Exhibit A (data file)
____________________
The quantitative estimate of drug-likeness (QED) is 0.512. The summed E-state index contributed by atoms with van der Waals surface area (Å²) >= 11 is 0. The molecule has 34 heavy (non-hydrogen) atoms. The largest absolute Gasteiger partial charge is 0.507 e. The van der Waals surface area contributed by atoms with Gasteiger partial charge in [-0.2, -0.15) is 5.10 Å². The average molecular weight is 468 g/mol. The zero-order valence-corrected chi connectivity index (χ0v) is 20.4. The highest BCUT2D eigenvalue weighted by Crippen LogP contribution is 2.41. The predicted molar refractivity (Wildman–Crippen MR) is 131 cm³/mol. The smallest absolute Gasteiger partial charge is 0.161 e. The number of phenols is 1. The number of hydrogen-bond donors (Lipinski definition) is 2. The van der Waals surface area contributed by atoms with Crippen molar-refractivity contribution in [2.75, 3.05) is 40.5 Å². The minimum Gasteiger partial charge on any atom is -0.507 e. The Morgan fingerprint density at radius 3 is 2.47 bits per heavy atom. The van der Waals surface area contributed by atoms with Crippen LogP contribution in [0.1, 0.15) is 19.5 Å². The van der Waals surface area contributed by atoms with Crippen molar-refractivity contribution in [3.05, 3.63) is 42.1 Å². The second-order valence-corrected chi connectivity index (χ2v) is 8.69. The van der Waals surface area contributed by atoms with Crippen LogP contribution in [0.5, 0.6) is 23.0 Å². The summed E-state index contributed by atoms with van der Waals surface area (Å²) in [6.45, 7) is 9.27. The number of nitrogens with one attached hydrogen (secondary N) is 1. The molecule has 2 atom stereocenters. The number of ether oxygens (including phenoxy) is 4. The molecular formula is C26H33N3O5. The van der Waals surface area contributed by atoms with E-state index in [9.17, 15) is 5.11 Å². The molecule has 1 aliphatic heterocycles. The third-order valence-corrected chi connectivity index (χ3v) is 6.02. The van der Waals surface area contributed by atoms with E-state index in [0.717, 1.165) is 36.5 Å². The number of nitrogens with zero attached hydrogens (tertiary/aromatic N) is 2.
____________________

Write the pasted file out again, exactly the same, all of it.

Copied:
The quantitative estimate of drug-likeness (QED) is 0.512. The summed E-state index contributed by atoms with van der Waals surface area (Å²) >= 11 is 0. The molecule has 34 heavy (non-hydrogen) atoms. The largest absolute Gasteiger partial charge is 0.507 e. The van der Waals surface area contributed by atoms with Gasteiger partial charge in [-0.2, -0.15) is 5.10 Å². The average molecular weight is 468 g/mol. The zero-order valence-corrected chi connectivity index (χ0v) is 20.4. The highest BCUT2D eigenvalue weighted by Crippen LogP contribution is 2.41. The predicted molar refractivity (Wildman–Crippen MR) is 131 cm³/mol. The smallest absolute Gasteiger partial charge is 0.161 e. The number of phenols is 1. The number of hydrogen-bond donors (Lipinski definition) is 2. The van der Waals surface area contributed by atoms with Crippen molar-refractivity contribution in [2.75, 3.05) is 40.5 Å². The minimum Gasteiger partial charge on any atom is -0.507 e. The Morgan fingerprint density at radius 3 is 2.47 bits per heavy atom. The van der Waals surface area contributed by atoms with Crippen LogP contribution in [0.1, 0.15) is 19.5 Å². The van der Waals surface area contributed by atoms with Crippen molar-refractivity contribution in [3.05, 3.63) is 42.1 Å². The second-order valence-corrected chi connectivity index (χ2v) is 8.69. The van der Waals surface area contributed by atoms with Crippen LogP contribution in [0.5, 0.6) is 23.0 Å². The summed E-state index contributed by atoms with van der Waals surface area (Å²) in [6.45, 7) is 9.27. The number of nitrogens with one attached hydrogen (secondary N) is 1. The molecule has 2 atom stereocenters. The number of ether oxygens (including phenoxy) is 4. The molecular formula is C26H33N3O5. The van der Waals surface area contributed by atoms with E-state index in [9.17, 15) is 5.11 Å². The molecule has 1 aliphatic heterocycles. The third-order valence-corrected chi connectivity index (χ3v) is 6.02. The van der Waals surface area contributed by atoms with E-state index in [0.717, 1.165) is 36.5 Å². The number of nitrogens with zero attached hydrogens (tertiary/aromatic N) is 2.